Cleaning up after oneself and helping with family chores is also very helpful in preparing for Montessori school. Our kids have been taught to put one thing away before getting something else out. They go through phases of being more or less helpful in this arena, but they definitely are *capable* of maintaining the system, and they have learned to prefer it. We keep out minimal toys at one time. We have big storage bins labeled by type of toy "musical toys," "dress up," "blocks," "fine motor toys," etc. stored in our closets. We rotate toys in and out of the closet every couple of weeks. Everything that is out has its place, and we always return what we have out to the same place on the same shelf or in the same bin or basket, etc.

The kids help out the family by setting the table every time we eat a family meal (they also set the table for their own snacks and meals, but just for themself), clearing the table after meal time, picking flowers from the yard to go in small vases in the house, helping to fold laundry (at their age, they fold only napkins and washclothes, etc.), filling the dog food bowl and the dog water bowl, and watering plants (though currently we don't have any houseplants due to a recent move...this has been our routine in the past). My kids also enjoy dusting and washing windows on occassion.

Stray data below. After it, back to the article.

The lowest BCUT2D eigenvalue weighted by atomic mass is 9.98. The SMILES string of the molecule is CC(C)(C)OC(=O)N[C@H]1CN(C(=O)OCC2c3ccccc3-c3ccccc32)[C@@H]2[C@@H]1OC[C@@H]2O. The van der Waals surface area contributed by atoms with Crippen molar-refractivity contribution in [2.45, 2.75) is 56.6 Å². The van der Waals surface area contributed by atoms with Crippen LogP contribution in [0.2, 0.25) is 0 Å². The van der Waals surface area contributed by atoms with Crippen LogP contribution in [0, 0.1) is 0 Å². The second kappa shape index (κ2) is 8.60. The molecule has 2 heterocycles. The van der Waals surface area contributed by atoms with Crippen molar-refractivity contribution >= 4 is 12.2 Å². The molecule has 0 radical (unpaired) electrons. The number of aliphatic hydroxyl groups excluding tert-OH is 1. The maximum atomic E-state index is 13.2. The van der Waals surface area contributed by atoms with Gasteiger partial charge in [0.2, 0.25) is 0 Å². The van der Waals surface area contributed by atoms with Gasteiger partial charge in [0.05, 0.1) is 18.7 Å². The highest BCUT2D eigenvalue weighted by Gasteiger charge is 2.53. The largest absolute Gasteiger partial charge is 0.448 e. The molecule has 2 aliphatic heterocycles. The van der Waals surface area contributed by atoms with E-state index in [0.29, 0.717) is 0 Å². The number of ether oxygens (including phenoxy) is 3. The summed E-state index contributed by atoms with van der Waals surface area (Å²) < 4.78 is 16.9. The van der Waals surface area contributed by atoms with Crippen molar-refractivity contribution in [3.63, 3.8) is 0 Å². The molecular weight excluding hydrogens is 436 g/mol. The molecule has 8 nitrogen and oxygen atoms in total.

We break down everything we teach the kids how to do in small steps that we demonstrate quietly, modeling thoughtful attention to what we are doing.

We have a silent time before we eat family meals (after a song we sing). We try to model for the kids throughout the day times of slowing down and paying greater attention. When the kids are working on something, we do not interupt their work, and we teach them not to interupt one another. We call most things they are engaged in "work" (the term used in Montessori). Work is not a bad thing. One of the things Montessori recognized is that kids want to be helpful participants in community life and take whatever they are doing (whether a game they are playing, etc.) with some seriousness. This is not the opposite of joy. My kids adore their "work." By calling it work, I show them that I take it as seriously as what I do in my office everyday. And by doing that, I honor the importance they assign to the things they do.

This also gives us a framework for teaching respect. My kids do not touch one another's work (without asking first), interupt one another in work, or otherwise disrupt one another. If one is working on the floor, they have practiced and know well how to walk around the other's work. In fact, I refrain from my own commentary about my children's work. Montessori allows children to develop a relationship with their work independent of their relationship with adults. Unless one of my children is using material inappropriately...that is, in a potentially damaging manner, I do not give either positive or negative feedback while my children are engaged. If I notice they need instruction in use of the material, I ask them if they would like me to show them (if I believe they are truly unfamiliar with the correct way to use something) OR I provide some kind of control in their environment that will make them self-correcting in their use of the material. In Waldorf teachers likely will have been much more involved in the children's work.